Mike Condon doesn't have a crystal ball, so he couldn't have foreseen playing 55 games as an NHL rookie with the Montreal Canadiens last season after Carey Price was injured, or imagined starting this one with Pittsburgh Penguins. Condon is, however, seeing the puck a lot better.
When Condon, who was claimed off waivers by the Penguins on Oct. 11, had his sport vision tested as part of his offseason training, a significant deficiency was found in how his eyes worked - or more to the point, didn't work -- when pucks were coming at him. Looking back, it wasn't a shocking revelation.
"The whole year I was having trouble tracking, I didn't know what was going on," Condon said. "I was losing pucks as they got close to me. They did a couple of tests, and before you know it, he was like, 'Your eyes don't converge,' so there are a bunch of different techniques and tools I use every day to help my eyes converge, and now they are, and I'm off the charts with it."
Condon made the discovery while working with Eye On Performance sports vision training, a part of the Stop-It Goaltending facility near Boston that he trains at every summer with long-time personal goalie coach Brian D'Accord. After diagnosing his convergence problem, a plan was devised to help Condon improve the way his eyes moved while trying to focus on an object coming at him.
By late July, his testing scores had improved by 30 percent.
"It's like I am seeing it in a whole new way I've never seen it before," he said. "Doing eye-hand coordination drills with wiffle balls or softballs, I can see the stitches in the ball or the holes in the wiffle ball, and on the ice I can see the whole release, almost like it's in slow motion."
Condon wasn't the only NHL goalie to seek out improved sports vision during the offseason.
The idea of warming up the eyes with juggling and visualization routines before a game isn't new. As Washington Capitals goaltender Braden Holtby said in this space last season, "Your biggest muscle as a goalie is your eyes," so it makes sense for goaltenders to warm those eye muscles up the same way they would their groin or hip muscles. But more goalies at all levels are also discovering the importance of testing and training their eyes long before a game.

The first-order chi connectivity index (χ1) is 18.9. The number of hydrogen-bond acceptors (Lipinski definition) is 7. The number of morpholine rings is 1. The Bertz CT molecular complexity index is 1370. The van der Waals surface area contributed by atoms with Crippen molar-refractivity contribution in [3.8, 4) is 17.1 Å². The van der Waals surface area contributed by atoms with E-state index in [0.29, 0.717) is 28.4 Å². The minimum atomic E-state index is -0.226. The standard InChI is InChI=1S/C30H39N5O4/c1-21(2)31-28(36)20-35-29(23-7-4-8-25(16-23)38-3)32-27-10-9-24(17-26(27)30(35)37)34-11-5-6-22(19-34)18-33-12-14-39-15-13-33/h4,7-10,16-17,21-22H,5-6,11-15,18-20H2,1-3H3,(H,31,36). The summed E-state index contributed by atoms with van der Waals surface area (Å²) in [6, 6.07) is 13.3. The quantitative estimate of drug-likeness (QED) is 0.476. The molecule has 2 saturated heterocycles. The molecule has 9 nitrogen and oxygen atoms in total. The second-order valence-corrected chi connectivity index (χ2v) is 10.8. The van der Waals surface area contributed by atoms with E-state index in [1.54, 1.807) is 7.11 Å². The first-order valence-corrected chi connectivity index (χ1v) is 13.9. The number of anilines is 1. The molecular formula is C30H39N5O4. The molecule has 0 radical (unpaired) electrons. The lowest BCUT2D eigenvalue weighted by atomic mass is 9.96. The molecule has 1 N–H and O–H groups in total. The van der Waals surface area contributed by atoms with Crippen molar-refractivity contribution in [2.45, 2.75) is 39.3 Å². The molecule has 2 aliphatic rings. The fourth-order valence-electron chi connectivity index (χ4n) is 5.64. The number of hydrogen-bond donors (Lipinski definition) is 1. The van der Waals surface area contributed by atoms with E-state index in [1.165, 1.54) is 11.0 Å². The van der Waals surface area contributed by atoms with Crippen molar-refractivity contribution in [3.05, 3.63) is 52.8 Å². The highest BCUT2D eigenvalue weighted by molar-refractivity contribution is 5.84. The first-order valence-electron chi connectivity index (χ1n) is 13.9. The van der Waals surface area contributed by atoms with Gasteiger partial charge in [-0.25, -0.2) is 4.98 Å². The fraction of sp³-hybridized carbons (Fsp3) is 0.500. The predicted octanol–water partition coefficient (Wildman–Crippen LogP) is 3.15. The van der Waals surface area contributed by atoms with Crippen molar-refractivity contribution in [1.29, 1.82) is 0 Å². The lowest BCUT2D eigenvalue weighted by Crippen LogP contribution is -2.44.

They also are learning doesn't just mean juggling in their spare time.
Carolina Hurricanes goaltender Eddie Lack was on his laptop computer Wednesday night in his hotel room, preparing his eyes for a start against the Calgary Flames on Thursday.
Lack was introduced to the next wave in sports vision training by Josh Tucker of Minnesota-based True Vision Sports, which was brought in to test and train the eight NHL-contracted goalies taking part in the NET360 goalie camp in Kelowna, British Columbia, during the summer.
Lack didn't find any vision deficiencies, but he still saw an immediate benefit from the training. He scheduled follow-up work with Tucker, purchased a vision training device for his home and changed his warmup procedure, dropping pregame soccer in favor of juggling and other ball drills.
"I feel like it's made a big difference," said Lack, who logs into an online program to do his eye exercises when the Hurricanes are on the road. "It's easier at home, but the computer program is good too, and then I have a video with different tennis ball drills and juggling from Josh."
Lack wasn't the only goalie at the NET360 camp who noticed an improvement. Tucker and former National Women's Hockey League goalie Chelsea Laden started by testing each goaltender for four types of vision tasks: convergence (how the eyes move with an object coming at them); divergence (widening that focus to see a bigger picture); accommodation for vertical movement; and tracking to see how the eyes moves while following an object through a variety of movement patterns.
"It was kind of funny, we were hoping we maybe had a flaw in our vision because then we could correct it and be better," said Chris Driedger of the Ottawa Senators. "I have done eye testing before, but not going as far as things like divergence and convergence, which is key for goalies."
Like Driedger, a lot of the goalies at NET360 had done some form of vision training and testing previously. A handful of NHL goalie coaches make it a priority for every new goalie that comes to their team. But even among that group, goalies at the NET360 came out of their first training sessions with Tucker and Laden feeling a little sore around the eyes. Just like the body aches after a workout, it's a sign those muscles were not used to working the way they optimally should.
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Some goalies felt so good that they wanted to go back out for a second ice time and more shots.
"It feels easy to focus in and out," said Laurent Brossoit of the Edmonton Oilers. "I've never done anything like this and I am surprised I haven't, considering we use our eyes so much."
While some goalies joined Lack in purchasing off-ice training tools and signing up for continued training with True Focus Vision, Brossoit already was planning to work with Holtby's old goalie coach, John Stevenson, who owns Zone Performance Psychology in Edmonton.
In addition to vision training, Stevenson focuses on goalie-specific sports psychology, including some of the warmup routines Holtby uses. Stevenson also incorporates brain training using a machine called Neurotracker, which some NHL teams used to improve processing speed and cognitive capacity by incorporating three-dimensional object movement into vision training.
"It really is like weight training for the eyes and brain," Stevenson said last year.
That can be as simple as ball drills to warm up both before a game, but as goalies like Condon, Lack and Brossoit are discovering, today's vision training goes well beyond juggling.